Shortly after launching an attack on the website of the Serious Organised Crime Agency, a message purporting to come from the hacker group LulzSec says it has taken data given by UK citizens in this year's census.
The statement said LulzSec had "blissfully obtained records of every single citizen who gave their records to the security-illiterate UK government for the 2011 census", and would release it all online.
"We're keeping [the details] under lock and key though... so don't worry about your privacy (...until we finish re-formatting them for release)," the statement by 'Cap'n Pierre Dubois' read. "Myself and the rest of my Lulz shipmates will then embark upon a trip to ThePirateBay with our beautiful records for your viewing pleasure!"
[UPDATE: In multiple Twitter posts, LulzSec has denied that it was behind the census data hack claims. In one, the group said the style of its notices had been copied, while another stated: "Just saw the pastebin of the UK census hack. That wasn't us — don't believe fake LulzSec releases unless we put out a tweet first."
A third message read: "But hey, if someone out there hacked the UK government in the name of #AntiSec, well done sirs!"]
In a statement, the Census Office said it was "aware of the suggestion that census data has been accessed", and was "working with our security advisers and contractors to establish whether there is any substance to this".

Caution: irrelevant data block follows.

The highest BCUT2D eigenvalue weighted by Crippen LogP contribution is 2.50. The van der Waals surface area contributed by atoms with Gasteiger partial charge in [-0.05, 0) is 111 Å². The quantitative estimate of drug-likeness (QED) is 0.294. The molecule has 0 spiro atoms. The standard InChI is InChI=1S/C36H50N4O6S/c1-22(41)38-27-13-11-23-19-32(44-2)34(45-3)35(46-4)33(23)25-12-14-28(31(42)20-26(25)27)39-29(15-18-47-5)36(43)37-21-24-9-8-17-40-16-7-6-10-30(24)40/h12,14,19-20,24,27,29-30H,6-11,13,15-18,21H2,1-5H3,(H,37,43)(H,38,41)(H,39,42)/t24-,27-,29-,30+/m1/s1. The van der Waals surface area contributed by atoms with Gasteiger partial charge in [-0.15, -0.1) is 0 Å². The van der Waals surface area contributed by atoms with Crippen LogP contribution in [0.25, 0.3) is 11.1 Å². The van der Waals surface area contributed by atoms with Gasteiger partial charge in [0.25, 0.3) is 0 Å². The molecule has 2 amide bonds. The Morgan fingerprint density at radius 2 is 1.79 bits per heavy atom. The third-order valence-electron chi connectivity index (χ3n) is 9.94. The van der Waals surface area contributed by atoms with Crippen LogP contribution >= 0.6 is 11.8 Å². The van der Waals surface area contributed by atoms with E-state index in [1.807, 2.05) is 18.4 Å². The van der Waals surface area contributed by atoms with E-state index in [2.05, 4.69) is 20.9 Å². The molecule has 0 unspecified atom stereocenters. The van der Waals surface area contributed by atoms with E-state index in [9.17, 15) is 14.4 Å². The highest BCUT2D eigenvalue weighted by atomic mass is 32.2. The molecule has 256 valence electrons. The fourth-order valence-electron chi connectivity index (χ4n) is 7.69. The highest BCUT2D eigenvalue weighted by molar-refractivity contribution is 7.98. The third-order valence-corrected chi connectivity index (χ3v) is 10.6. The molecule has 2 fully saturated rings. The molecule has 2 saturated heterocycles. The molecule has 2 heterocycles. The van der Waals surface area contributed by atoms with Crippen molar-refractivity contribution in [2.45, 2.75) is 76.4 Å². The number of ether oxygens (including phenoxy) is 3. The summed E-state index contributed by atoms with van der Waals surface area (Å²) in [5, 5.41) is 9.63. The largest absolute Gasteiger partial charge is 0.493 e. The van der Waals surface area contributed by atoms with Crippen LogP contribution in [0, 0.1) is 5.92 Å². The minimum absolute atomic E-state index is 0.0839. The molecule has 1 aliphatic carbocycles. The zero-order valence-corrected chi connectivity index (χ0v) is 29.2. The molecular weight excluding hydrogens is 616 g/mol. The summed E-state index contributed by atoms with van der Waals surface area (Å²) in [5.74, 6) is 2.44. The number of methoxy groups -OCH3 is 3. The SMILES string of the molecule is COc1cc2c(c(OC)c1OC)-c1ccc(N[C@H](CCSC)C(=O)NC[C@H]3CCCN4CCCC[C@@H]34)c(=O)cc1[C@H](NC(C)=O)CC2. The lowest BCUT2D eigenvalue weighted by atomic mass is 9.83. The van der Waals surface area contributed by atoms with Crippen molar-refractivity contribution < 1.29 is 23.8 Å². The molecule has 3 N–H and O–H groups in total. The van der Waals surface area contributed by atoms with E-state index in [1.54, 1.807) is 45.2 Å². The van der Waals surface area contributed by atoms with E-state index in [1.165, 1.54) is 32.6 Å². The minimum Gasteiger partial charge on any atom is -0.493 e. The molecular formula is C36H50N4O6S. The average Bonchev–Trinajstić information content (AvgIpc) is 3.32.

"The 2011 Census places the highest priority on maintaining the security of personal data. At this stage we have no evidence to suggest that any such compromise has occurred," the office said.
Organisations involved in the collection and processing of the 2011 Census data include UK Data Capture, the Office for National Statistics, and weapons-maker Lockheed Martin.
LulzSec and rival group Anonymous have formed an alliance on an operation called AntiSec, or Anti-Security, the primary purpose of which is to "steal and leak any classified government information".
Anonymous has its own successful history of attacks, but LulzSec has within a couple of months chalked up hits on the CIA, the US Senate, the NHS and various entertainment and games companies.
A UK teenager was arrested on Monday night in connection with network intrusions and distributed denial-of-service attacks against international businesses and intelligence agencies, but the Metropolitan Police has made no link between that arrest and the work of LulzSec or Anonymous.